It’s time for all of the adults — the superintendents, educators, elected officials, labor unions and parents — to start acting like we are responsible for the future of children. Because right now, across the country, kids are stuck in failing schools, just waiting for us to do something.

So, where do we start? With the basics. As President Obama has emphasized, the single most important factor determining whether students succeed in school is not the color of their skin or their ZIP code or even their parents’ income — it is the quality of their teacher.

Yet, for too long, we have let teacher hiring and retention be determined by archaic rules involving seniority and academic credentials. The widespread policy of "last in, first out" (the teacher with the least seniority is the first to go when cuts have to be made) makes it harder to hold on to new, enthusiastic educators and ignores the one thing that should matter most: performance.

A 7-year-old girl won’t make it to college someday because her teacher has two decades of experience or a master’s degree — she will make it to college if her teacher is effective and engaging and compels her to reach for success. By contrast, a poorly performing teacher can hold back hundreds, maybe thousands, of students over the course of a career. Each day that we ignore this reality is precious time lost for children preparing for the challenges of adulthood.

The glacial process for removing an incompetent teacher — and our discomfort as a society with criticizing anyone who chooses this noble and difficult profession — has left our school districts impotent and, worse, has robbed millions of children of a real future.

There isn’t a business in America that would survive if it couldn’t make personnel decisions based on performance. That is why everything we use in assessing teachers must be linked to their effectiveness in the classroom and focused on increasing student achievement.

District leaders also need the authority to use financial incentives to attract and retain the best teachers. When teachers are highly effective — measured in significant part by how well students are doing academically — or are willing to take a job in a tough school or in a hard-to-staff subject area such as advanced math or science, we should be able to pay them more. Important initiatives, such as the federal Teacher Incentive Fund, are helping bring great educators to struggling communities, but we have to change the rules to professionalize teaching.

Let’s stop ignoring basic economic principles of supply and demand and focus on how we can establish a performance-driven culture in every American school — a culture that rewards excellence, elevates the status of teachers and is positioned to help as many students as possible beat the odds. We need the best teacher for every child, and the best principal for every school. Of course, we must also do a better job of providing meaningful training for teachers who seek to improve, but let’s stop pretending that everyone who goes into the classroom has the ability and temperament to lift our children to excellence.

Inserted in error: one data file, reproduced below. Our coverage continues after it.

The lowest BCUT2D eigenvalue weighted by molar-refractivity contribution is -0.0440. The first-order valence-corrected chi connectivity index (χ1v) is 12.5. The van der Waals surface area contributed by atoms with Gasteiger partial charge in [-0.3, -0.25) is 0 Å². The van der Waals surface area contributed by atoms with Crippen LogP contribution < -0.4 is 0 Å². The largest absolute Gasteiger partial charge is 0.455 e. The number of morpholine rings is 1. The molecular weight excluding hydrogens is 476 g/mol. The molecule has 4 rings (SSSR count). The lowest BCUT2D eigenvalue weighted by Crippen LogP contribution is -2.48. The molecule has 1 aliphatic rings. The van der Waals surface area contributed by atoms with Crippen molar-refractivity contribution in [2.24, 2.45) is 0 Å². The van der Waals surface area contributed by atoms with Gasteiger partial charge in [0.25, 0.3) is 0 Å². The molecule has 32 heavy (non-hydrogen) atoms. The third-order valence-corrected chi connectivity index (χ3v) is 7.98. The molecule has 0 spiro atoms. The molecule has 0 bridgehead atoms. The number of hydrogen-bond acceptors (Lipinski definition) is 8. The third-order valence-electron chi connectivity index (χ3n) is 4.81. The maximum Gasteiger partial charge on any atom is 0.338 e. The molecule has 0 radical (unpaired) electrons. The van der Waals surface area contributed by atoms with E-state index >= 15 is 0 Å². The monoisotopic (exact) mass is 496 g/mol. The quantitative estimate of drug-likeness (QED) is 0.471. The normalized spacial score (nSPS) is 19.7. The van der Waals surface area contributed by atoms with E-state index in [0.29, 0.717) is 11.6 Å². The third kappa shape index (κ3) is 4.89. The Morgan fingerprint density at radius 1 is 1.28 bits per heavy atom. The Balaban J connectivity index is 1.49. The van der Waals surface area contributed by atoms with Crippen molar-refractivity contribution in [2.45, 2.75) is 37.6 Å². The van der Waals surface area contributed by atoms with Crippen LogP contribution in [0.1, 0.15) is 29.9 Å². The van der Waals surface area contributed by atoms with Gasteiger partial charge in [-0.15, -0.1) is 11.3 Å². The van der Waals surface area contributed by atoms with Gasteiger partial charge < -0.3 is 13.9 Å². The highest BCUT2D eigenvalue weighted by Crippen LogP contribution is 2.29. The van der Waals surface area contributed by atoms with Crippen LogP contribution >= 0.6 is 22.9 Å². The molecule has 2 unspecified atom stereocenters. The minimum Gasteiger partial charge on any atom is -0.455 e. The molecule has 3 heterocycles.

Even the best teachers — those who possess such skills — face stiff challenges in meeting the diverse needs of their students. A single elementary- or middle-school classroom can contain, for instance, students who read on two or three different grade levels, and that range grows even wider as students move into high school. Is it reasonable to expect a teacher to address all the needs of 25 or 30 students when some are reading on a fourth-grade level and others are ready for Tolstoy? We must equip educators with the best technology available to make instruction more effective and efficient. By better using technology to collect data on student learning and shape individualized instruction, we can help transform our classrooms and lessen the burden on teachers’ time.

To make this transformation work, we must also eliminate arcane rules such as "seat time," which requires a student to spend a specific amount of time in a classroom with a teacher rather than taking advantage of online lessons and other programs.

Just as we must give teachers and schools the capability and flexibility to meet the needs of students, we must give parents a better portfolio of school choices. That starts with having the courage to replace or substantially restructure persistently low-performing schools that continuously fail our students. Closing a neighborhood school — whether it’s in Southeast D.C., Harlem, Denver or Chicago — is a difficult decision that can be very emotional for a community. But no one ever said leadership is easy.

We also must make charter schools a truly viable option. If all of our neighborhood schools were great, we wouldn’t be facing this crisis. But our children need great schools now — whether district-run public schools or public charter schools serving all students — and we shouldn’t limit the numbers of one form at the expense of the other. Excellence must be our only criteria for evaluating our schools.

For the wealthiest among us, the crisis in public education may still seem like someone else’s problem, because those families can afford to choose something better for their kids. But it’s a problem for all of us — until we fix our schools, we will never fix the nation’s broader economic problems. Until we fix our schools, the gap between the haves and the have-nots will only grow wider and the United States will fall further behind the rest of the industrialized world in education, rendering the American dream a distant, elusive memory.